In 1973, French scientist Jacques Cousteau said: "With the earth's burgeoning human population to feed, we must turn to the sea with new understanding and new technology. We need to farm the ocean as we farm the land."

At the time, his advice was largely dismissed.

But now, with global seafood demand on the rise, natural resources stretched thin and technology rapidly advancing, the prospect of farming fish in deep water offshore is looking more and more pragmatic.

At a conference on offshore aquaculture in Newport this week, experts gathered to take a closer look at the pros and cons of the controversial industry, which has drawn opposition from environmentalists and commercial fishing groups.

Richard Langan, executive director of the University of New Hampshire's Open Ocean Aquaculture Project and keynote speaker at the conference called offshore aquaculture "a wicked issue" that requires the cooperation of scientists from multiple disciplines and a lot of public education.

"There's a lot of controversy over it and it needed a lot of discussion that never happened," he said.

But he said there is good reason to at least consider the possibility of growing fish offshore.

"The planet is 70 percent ocean," he said. "A remarkable statistic is it only produces 1.8 percent of our food. There's got to be a way we can get more production out of the ocean."

Langan's program has launched a 30-acre demonstration aquaculture facility six miles off the coast of New Hampshire, where it is experimenting with raising halibut, haddock, cod and even steelhead trout in underwater net pens.

He's found the location of offshore facilities is key to successful development because some sites in the ocean will have fewer technological, environmental and social challenges than others. An offshore farm needs to be compatible with other uses in the ocean, he said, it needs to be close to the seafood markets and supporting infrastructure and it probably needs to employ autonomous systems that allow managers to monitor and control the site from shore.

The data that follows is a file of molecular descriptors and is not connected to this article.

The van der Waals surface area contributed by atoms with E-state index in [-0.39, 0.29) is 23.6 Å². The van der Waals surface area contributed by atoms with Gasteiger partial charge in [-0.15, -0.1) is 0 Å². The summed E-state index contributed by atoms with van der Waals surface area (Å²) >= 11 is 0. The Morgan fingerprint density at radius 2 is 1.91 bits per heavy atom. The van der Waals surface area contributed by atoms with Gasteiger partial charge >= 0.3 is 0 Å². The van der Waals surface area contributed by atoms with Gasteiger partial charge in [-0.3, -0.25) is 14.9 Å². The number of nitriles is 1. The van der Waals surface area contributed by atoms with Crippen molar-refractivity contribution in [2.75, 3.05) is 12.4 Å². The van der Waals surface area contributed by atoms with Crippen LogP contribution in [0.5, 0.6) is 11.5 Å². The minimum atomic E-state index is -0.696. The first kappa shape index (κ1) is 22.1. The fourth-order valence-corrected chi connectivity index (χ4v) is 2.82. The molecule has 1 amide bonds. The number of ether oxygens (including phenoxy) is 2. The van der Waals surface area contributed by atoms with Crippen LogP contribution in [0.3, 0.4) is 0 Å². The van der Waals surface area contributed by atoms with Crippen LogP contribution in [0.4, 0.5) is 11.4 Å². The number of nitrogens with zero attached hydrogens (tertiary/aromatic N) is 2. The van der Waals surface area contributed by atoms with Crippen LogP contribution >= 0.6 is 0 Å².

Many unknownsBut there are a lot of unknowns when it comes to farming the open ocean, and a lot of potential pitfalls. In the Pacific Northwest, storms, high winds and big swells will pose design challenges, and the commercial fishing industry is wary of another claim on ocean real estate.

Gov. Ted Kulongoski and the Oregon Ocean Policy Advisory Council have taken a stand against offshore aquaculture development in Oregon, and California has employed a complex regulatory system to effectively block the industry from setting up off its shores.

If an offshore fish farm were to be considered, the environmental impacts of the development would need careful review and disclosure, said Rebecca Goldburg of the Environmental Defense Fund.

Aquaculture farms would carry inherent risks of fish escaping, diseases and parasites spreading to wild fish and pollution from fish food, medication and waste affecting marine ecosystems, she said. They would also require feed sources derived from wild stocks such as anchovies, which could result in a drain on marine resources and a net loss of fish.

Langan said it's important to remember all agricultural methods have some environmental impacts.

"We have to remind ourselves that there are impacts with any form of food production, whether it's land based or not," he said. "Even organic farming has impacts."

More than anything, experts say, the U.S. needs comprehensive legislation to guide the industry through its infancy. A bill proposed last year, the National Offshore Aquaculture Act of 2007, hasn't been passed, and the only other guidance the industry has comes from a collection of agencies that were not designed to regulate offshore aquaculture.

Keeping up with demandIn the U.S. today, 44 percent of the fish consumed comes from aquaculture. The country imports about 80 percent of the seafood it consumes, and about half of the imports come from fish farms.